The merging seems to have worked fine, but the question is: Where is our Area of Interest (Manaus region) here?

Step 5- Cropping

Now that we have a big, merged, water occurrence map in the same CRS as our Landsat 8 image, it is time to crop it using the extents of our Area of Interest. So, the first thing to do now is to get the extents of the Landsat image. We have seen in Step 2 that we can use the bounds method to get a dataset extents. However, the crop method from rasterio receives a GeoJSON as input to do the crop.

We can extract the GeoJSON of our landsat image do this using the rasterio.features.shapes function, that will return us a GeoJSON of the shapes it identifies in a given dataset. As we want the whole image, we can pass just an empty array with the same shape of the Landsat image. The trick here is that the shapes functions returns a “generator”, that permits us to iterate through the various results. We are not going into details of yield and generators here, but as we expect just one output (the polygon with the entire image) we are going to use the python’s built in next function, like so:

next(shapes(np.zeros_like(img['B2']), transform=image_ds['B2'].profile['transform']))

({'type': 'Polygon',
  'coordinates': [[(658185.0, -203985.0),
    (658185.0, -436815.0),
    (886215.0, -436815.0),
    (886215.0, -203985.0),
    (658185.0, -203985.0)]]},

Like before, the crop function requires a dataset as argument, so we will create the merged_ds beforehand. The, we will crop to the extents we just retrieved and display the results.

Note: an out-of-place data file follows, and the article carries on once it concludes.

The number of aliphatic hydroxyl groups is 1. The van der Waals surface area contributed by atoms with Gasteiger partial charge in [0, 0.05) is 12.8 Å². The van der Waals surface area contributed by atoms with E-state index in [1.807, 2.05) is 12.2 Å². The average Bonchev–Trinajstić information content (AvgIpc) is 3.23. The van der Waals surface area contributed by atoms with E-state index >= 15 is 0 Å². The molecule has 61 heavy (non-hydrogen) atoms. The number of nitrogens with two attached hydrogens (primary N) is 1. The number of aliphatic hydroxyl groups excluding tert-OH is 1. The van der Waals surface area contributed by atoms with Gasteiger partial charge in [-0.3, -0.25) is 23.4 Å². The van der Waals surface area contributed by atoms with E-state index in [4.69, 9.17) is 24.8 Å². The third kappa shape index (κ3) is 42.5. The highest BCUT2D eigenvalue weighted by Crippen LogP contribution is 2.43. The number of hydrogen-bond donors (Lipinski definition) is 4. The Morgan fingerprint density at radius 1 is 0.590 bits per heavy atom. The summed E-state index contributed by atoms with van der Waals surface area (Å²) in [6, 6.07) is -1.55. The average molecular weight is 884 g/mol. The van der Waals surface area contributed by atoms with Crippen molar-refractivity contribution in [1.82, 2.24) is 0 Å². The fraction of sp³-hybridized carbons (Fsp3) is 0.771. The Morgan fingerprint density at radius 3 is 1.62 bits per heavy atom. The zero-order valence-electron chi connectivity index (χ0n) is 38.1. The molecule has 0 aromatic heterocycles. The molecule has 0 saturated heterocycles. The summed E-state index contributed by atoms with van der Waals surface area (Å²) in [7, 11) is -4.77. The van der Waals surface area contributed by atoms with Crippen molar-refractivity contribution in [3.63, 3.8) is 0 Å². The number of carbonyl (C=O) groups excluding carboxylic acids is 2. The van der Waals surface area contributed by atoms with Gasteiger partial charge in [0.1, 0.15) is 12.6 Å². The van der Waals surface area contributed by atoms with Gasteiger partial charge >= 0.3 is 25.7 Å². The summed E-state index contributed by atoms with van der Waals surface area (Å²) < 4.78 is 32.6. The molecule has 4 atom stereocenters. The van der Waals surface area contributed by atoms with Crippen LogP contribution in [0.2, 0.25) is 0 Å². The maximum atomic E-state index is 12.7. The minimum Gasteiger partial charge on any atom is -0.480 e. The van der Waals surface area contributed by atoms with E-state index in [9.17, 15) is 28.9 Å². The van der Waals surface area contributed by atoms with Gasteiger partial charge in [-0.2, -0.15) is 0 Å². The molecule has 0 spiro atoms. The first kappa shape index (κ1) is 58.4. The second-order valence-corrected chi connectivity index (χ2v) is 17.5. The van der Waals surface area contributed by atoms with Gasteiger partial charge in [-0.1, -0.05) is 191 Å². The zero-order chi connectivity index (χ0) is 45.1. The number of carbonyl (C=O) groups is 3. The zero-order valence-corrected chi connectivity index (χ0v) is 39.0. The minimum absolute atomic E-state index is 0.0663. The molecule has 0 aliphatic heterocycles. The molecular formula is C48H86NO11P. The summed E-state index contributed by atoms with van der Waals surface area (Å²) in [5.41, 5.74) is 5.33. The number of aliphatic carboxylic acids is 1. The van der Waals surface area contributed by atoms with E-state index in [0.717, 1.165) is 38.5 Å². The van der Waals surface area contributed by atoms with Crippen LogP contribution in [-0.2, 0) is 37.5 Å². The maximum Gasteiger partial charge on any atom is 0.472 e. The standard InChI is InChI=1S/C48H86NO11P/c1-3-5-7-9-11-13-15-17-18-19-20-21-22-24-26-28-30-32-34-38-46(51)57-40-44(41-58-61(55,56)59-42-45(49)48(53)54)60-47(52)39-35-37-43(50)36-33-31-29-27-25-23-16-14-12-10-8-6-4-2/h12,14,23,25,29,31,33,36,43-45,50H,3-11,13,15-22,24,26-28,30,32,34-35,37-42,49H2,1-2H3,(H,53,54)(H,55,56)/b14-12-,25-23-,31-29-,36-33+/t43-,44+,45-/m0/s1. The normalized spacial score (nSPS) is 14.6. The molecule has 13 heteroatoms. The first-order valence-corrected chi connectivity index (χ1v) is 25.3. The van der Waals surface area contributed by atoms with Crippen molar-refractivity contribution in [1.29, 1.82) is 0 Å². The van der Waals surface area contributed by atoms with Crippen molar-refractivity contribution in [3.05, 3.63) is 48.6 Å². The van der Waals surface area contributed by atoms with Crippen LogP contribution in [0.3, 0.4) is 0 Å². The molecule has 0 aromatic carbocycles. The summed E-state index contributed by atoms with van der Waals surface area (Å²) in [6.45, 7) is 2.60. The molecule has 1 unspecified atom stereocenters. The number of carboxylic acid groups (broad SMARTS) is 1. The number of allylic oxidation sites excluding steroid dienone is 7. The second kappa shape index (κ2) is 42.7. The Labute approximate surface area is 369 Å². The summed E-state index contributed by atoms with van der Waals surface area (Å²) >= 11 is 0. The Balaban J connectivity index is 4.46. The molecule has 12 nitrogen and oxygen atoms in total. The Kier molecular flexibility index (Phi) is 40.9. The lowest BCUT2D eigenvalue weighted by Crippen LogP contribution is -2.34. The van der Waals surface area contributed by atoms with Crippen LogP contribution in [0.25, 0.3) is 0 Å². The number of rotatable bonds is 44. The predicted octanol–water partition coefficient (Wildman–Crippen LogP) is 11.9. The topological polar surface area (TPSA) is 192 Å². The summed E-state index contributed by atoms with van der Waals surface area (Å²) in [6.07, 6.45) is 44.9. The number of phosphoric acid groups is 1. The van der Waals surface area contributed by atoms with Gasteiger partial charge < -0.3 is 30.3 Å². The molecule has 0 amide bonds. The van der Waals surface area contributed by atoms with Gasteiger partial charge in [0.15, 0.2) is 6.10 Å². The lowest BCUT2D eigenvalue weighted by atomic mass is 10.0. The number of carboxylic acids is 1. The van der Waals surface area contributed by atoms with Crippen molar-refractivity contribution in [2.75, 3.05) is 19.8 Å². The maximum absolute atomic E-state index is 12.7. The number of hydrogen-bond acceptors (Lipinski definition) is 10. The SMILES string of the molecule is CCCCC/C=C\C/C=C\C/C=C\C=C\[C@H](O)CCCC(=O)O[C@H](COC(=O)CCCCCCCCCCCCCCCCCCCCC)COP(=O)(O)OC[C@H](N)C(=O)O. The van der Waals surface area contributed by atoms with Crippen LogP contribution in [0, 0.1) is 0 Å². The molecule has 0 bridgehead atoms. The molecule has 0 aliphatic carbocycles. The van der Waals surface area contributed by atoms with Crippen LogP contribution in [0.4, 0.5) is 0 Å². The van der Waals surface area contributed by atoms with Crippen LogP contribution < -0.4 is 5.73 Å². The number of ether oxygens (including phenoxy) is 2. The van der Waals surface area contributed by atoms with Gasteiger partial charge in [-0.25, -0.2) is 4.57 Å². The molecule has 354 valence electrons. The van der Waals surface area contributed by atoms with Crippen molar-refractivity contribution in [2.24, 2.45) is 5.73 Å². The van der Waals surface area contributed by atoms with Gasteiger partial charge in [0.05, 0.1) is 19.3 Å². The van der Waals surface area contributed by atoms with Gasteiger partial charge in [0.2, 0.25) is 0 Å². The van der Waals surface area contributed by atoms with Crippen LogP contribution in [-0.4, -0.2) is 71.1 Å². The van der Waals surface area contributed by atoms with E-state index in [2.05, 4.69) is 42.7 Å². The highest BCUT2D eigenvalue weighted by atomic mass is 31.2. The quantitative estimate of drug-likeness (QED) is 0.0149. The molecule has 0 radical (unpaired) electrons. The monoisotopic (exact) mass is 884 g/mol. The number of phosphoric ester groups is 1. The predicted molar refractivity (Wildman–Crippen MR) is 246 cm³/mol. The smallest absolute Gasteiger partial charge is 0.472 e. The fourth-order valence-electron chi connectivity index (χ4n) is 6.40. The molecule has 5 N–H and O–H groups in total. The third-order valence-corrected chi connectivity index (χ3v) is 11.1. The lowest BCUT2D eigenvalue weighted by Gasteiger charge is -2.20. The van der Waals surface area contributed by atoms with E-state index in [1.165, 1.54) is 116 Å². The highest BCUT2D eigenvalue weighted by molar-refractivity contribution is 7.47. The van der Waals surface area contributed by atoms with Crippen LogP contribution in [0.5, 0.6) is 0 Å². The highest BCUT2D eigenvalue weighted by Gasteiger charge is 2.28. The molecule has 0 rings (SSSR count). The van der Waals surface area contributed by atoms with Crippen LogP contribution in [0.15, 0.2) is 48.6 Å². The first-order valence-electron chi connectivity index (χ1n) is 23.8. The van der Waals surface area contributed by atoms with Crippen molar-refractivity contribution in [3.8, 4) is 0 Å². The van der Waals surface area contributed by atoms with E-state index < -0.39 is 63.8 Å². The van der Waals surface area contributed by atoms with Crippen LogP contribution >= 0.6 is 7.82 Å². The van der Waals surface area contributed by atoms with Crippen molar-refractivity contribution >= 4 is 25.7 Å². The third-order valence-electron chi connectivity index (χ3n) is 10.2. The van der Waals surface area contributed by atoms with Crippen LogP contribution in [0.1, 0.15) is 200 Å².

Step 6- Superposing the layers

New we can use the plot_masked_rgb function defined in part 4 to superpose the mask with the whole Landsat Image. A small adjustment is required in the cropped shape, as the rasterio’ s mask function returned additional pixel that can be discarded. As the occurrence water mask from the Global Surface Water is provided in a 0–100 scale (100 meaning 100% of occurrence of water over time) and we are expecting a TRUE/FALSE mask, we can use the logical operand greater than to get the pixels with more than 80% of water: mask = cropped[0]>80. Additionally, we will ignore the pixels that have no value in the Landsat image, trhough the command mask = np.where(img[‘B2’] == 0, 0, mask) and plot our supperposed image, as usual.


As always, here is the notebook with all the code needed to run these examples.


Today we overviewed some important concepts about geospatial data, like Coordinate Reference Systems and GeoTransforms and how to move from one system to another using the rasterio package. The tasks of reprojecting, clipping and merging are usually necessary when we need to compare data that is saved in different projection systems. They can be done using GIS software such as QGIS or ESRI’s ArcGIS, but with Python it is possible to write a chain to automate these steps.

Hope you have enjoyed, stay tuned and see you next story!

Previous Posts

Link for the previous posts of Python for Geosciences series:


[1] Pekel, J.-F.; Cottam, A.; Gorelick, N.; Belward, A. S. High-Resolution Mapping of Global Surface Water and Its Long-Term Changes. Nature 2016, 540 (7633), 418–422.